If you're like me, then I bet you have a slightly different mental picture of the holidays than a lot of other college students prepping to make the trip home for the holidays. If you're like me, then you are certainly looking forward to taking a break from school to spend some time with your family, whom you rarely get to see after leaving for college. But, if you're like me, you and your siblings approach the holiday season with a plan. For children of divorced parents, preparing for the holidays is very much like preparing for a special operations mission, complete with contingency plans, escape routes and rendezvous points.
But before I begin, I think I speak for most other children of divorced parents when I say that having a "broken family" is the best, especially during the holidays. We never have to sit in the car on the way to a relative's house dreading the same old song and dance year after year, because we know how unpredictable the holidays can get, with four or more different sides of the family vying for control of the grandchildren. Growing up with divorced parents has made me the person I am today, and I'm proud of who that person is. But more than anything, my parents' divorce helped me realize from a very early age that my parents are people too. And I love them for the people they are, and the person they've helped me become.
So, now that I've ensured my turkey won't be poisoned in a few days, let me try and bring those of you who grew up with both parents in the house into our world. Going "home" for the holidays could mean a number of different things. It could mean we went to grandma Pam's, it could mean uncle Jim's, it could mean Mom's house, Dad's house, grandma Anne's, uncle Scott's, or it could mean that we faked sick, stayed in bed and watched all three seasons of "House of Cards" on Netflix.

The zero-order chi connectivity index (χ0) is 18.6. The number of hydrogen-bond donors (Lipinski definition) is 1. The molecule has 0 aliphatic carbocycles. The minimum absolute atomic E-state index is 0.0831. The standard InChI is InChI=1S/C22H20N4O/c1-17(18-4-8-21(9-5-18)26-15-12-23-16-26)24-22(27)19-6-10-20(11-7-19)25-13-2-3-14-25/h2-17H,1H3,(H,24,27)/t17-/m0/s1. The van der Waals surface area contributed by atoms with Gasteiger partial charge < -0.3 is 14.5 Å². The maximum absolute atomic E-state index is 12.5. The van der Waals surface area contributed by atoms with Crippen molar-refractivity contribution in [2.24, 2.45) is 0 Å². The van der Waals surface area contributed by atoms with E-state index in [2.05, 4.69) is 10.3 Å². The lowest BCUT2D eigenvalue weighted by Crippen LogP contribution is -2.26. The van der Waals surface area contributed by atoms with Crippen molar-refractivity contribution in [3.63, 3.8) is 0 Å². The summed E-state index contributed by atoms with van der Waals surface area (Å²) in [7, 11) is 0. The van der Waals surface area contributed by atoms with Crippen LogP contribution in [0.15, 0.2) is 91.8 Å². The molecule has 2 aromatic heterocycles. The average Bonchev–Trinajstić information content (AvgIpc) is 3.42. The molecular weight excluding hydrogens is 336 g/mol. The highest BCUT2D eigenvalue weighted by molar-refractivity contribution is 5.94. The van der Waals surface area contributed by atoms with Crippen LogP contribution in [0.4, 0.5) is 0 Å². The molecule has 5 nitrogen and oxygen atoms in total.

So, if you're asking a friend with a "broken" family what he or she will be doing for the holidays and they say "Oh, I don't know," they aren't brushing you off. They're truly giving you all the information they have. One of the only things we do know is that we have no idea where we'll be, who we'll be with, what's going to happen, who is going to get too drunk, who is going to have a new girlfriend, who popped out another cousin (whose name we still don't remember), or which uncle is going to upset which grandmother by bringing up a childhood story that he didn't know was supposed to be taken to his grave.
As I type this, I don't even know which time zone I'll be eating Thanksgiving dinner in.
But I love it. I love every second that my brothers and I have spent in the basement going over holiday protocol like generals in the mission briefing room before a family get-together. As the grandchildren, all the different sets of grandparents, aunts, and uncles just wanted to see us and pinch our cheeks as they watched us outgrow them. It made us feel special. Yeah, things could get a little hairy at times, but who wants a boring, normal family, anyway? If I came away from one holiday get-together without having heard one screaming child, shattered plate or vicious dog fight under the table, I might start looking around for TV cameras and a studio audience, because I probably wandered on the set of a soap opera by mistake.
So, for all you children of divorced parents out there, savor the holiday season. One day, you'll be dragging your wife or husband to grandma's house and that screaming child that everyone wants to suffocate will be yours.